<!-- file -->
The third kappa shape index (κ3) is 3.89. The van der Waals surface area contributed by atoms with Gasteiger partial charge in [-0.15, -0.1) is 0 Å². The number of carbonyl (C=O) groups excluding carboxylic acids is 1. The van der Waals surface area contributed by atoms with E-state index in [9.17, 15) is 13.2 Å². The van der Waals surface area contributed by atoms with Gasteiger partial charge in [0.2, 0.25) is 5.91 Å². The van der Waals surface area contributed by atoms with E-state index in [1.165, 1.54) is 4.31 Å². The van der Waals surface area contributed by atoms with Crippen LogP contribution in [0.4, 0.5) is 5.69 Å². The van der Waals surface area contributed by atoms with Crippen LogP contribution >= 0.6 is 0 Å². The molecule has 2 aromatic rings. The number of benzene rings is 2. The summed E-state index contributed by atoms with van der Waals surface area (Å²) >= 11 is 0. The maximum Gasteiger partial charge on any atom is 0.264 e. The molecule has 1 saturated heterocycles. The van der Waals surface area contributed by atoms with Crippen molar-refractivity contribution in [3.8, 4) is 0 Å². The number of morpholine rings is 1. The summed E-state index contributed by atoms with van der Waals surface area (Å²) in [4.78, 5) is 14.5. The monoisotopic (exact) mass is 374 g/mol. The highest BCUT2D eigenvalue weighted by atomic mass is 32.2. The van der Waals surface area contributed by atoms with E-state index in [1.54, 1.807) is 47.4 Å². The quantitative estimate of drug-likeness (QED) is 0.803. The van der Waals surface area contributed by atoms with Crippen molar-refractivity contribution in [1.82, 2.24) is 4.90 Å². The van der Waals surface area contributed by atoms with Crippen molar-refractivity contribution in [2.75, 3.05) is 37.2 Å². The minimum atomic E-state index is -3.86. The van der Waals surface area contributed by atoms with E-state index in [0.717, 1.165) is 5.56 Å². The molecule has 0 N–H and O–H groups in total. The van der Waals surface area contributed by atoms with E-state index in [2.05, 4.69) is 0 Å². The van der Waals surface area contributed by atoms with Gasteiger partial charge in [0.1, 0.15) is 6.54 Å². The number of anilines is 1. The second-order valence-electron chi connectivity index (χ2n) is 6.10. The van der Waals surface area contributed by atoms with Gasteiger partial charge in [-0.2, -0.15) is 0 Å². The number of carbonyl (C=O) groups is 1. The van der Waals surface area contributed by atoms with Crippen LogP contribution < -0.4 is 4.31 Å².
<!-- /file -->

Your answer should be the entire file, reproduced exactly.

The third kappa shape index (κ3) is 3.89. The van der Waals surface area contributed by atoms with Gasteiger partial charge in [-0.15, -0.1) is 0 Å². The number of carbonyl (C=O) groups excluding carboxylic acids is 1. The van der Waals surface area contributed by atoms with E-state index in [9.17, 15) is 13.2 Å². The van der Waals surface area contributed by atoms with Gasteiger partial charge in [0.2, 0.25) is 5.91 Å². The van der Waals surface area contributed by atoms with E-state index in [1.165, 1.54) is 4.31 Å². The van der Waals surface area contributed by atoms with Crippen LogP contribution in [0.4, 0.5) is 5.69 Å². The van der Waals surface area contributed by atoms with Crippen LogP contribution >= 0.6 is 0 Å². The molecule has 2 aromatic rings. The number of benzene rings is 2. The summed E-state index contributed by atoms with van der Waals surface area (Å²) >= 11 is 0. The maximum Gasteiger partial charge on any atom is 0.264 e. The molecule has 1 saturated heterocycles. The van der Waals surface area contributed by atoms with Crippen molar-refractivity contribution in [3.8, 4) is 0 Å². The number of morpholine rings is 1. The summed E-state index contributed by atoms with van der Waals surface area (Å²) in [4.78, 5) is 14.5. The monoisotopic (exact) mass is 374 g/mol. The highest BCUT2D eigenvalue weighted by atomic mass is 32.2. The van der Waals surface area contributed by atoms with E-state index in [1.54, 1.807) is 47.4 Å². The quantitative estimate of drug-likeness (QED) is 0.803. The van der Waals surface area contributed by atoms with Crippen molar-refractivity contribution in [1.82, 2.24) is 4.90 Å². The van der Waals surface area contributed by atoms with Crippen molar-refractivity contribution in [2.75, 3.05) is 37.2 Å². The minimum atomic E-state index is -3.86. The van der Waals surface area contributed by atoms with E-state index in [0.717, 1.165) is 5.56 Å². The molecule has 0 N–H and O–H groups in total. The van der Waals surface area contributed by atoms with E-state index in [2.05, 4.69) is 0 Å². The van der Waals surface area contributed by atoms with Gasteiger partial charge in [0.1, 0.15) is 6.54 Å². The number of anilines is 1. The second-order valence-electron chi connectivity index (χ2n) is 6.10. The van der Waals surface area contributed by atoms with Gasteiger partial charge in [-0.2, -0.15) is 0 Å². The number of carbonyl (C=O) groups is 1. The van der Waals surface area contributed by atoms with Crippen LogP contribution < -0.4 is 4.31 Å².